We naturally love to plan things that we enjoy. At times, as ministry leaders, we inadvertently fall into the trap of allowing the elements of the ministry (songs, sermon series, staff roles, events, or production) to take priority over our main calling... connecting with and showing God's love to the people of the church.
How do we know that we've fallen into this trap? One way would be to stop and take time to reach out to your congregation, volunteers, and staff and ask questions to gain valuable feedback about the effectiveness of our efforts.
- What is something that needs to start in your ministry?
- What is something this year that needs to die in your ministry?
- What is something that needs to be re-imagined in your ministry?
- What is something in your area of ministry that may be going well but needs a tweak or two?
- What ministry at your church is thriving? What benchmarks lead you to your assessment? What can we learn from that ministry that applies to others to help them thrive too?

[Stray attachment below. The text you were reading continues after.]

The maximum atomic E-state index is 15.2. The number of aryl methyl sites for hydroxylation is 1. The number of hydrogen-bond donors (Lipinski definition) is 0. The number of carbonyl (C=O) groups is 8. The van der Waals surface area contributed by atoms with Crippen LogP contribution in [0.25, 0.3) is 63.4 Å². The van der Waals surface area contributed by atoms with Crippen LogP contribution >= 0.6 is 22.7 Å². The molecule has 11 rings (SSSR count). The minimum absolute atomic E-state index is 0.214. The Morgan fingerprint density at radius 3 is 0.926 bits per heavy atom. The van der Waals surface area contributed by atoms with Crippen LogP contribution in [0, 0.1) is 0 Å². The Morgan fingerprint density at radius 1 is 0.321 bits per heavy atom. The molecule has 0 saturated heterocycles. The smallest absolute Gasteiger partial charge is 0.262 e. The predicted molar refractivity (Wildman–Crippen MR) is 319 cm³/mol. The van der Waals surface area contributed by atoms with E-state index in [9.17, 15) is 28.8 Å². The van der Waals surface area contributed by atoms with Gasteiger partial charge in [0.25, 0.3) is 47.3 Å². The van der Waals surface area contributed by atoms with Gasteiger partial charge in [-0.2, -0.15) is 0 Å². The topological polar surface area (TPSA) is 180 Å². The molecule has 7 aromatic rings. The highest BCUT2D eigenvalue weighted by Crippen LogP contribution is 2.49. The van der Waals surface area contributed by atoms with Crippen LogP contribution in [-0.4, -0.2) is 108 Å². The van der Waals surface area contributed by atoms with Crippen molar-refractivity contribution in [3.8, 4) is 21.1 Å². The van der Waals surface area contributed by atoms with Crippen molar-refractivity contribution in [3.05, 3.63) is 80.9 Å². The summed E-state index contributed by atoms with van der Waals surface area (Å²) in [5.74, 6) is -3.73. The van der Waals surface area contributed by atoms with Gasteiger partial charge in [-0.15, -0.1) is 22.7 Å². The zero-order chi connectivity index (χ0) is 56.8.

- Are your services or events worth being invited to? Ask your congregation, and don't defend if you don't like what you hear.
- What do I need to do to have online ministry be more prominent in my church context as we head into the future?
- How effective are your preaching and weekend services for your congregation? What are the benchmarks of effectiveness you are using?
- Does a first-time guest feel welcome to come as they are? How do you know?
- Do the events you plan have a strategic purpose and a defined win behind them? Does your entire team know the purpose and win?
- Are your services or groups new-person friendly? Are there clear steps to help new folks assimilate well? How do you know if it is working?
- Is there a role on your team that is missing that needs to be filled, replaced, or improved?
- Is there a role on your team that you no longer need the way you did 18 months ago? What action steps are you going to take? How can you care for them in the process?
- What is the language you use? Evaluate whether your church-speak is insider-focussed or something clear to anyone who may hear it.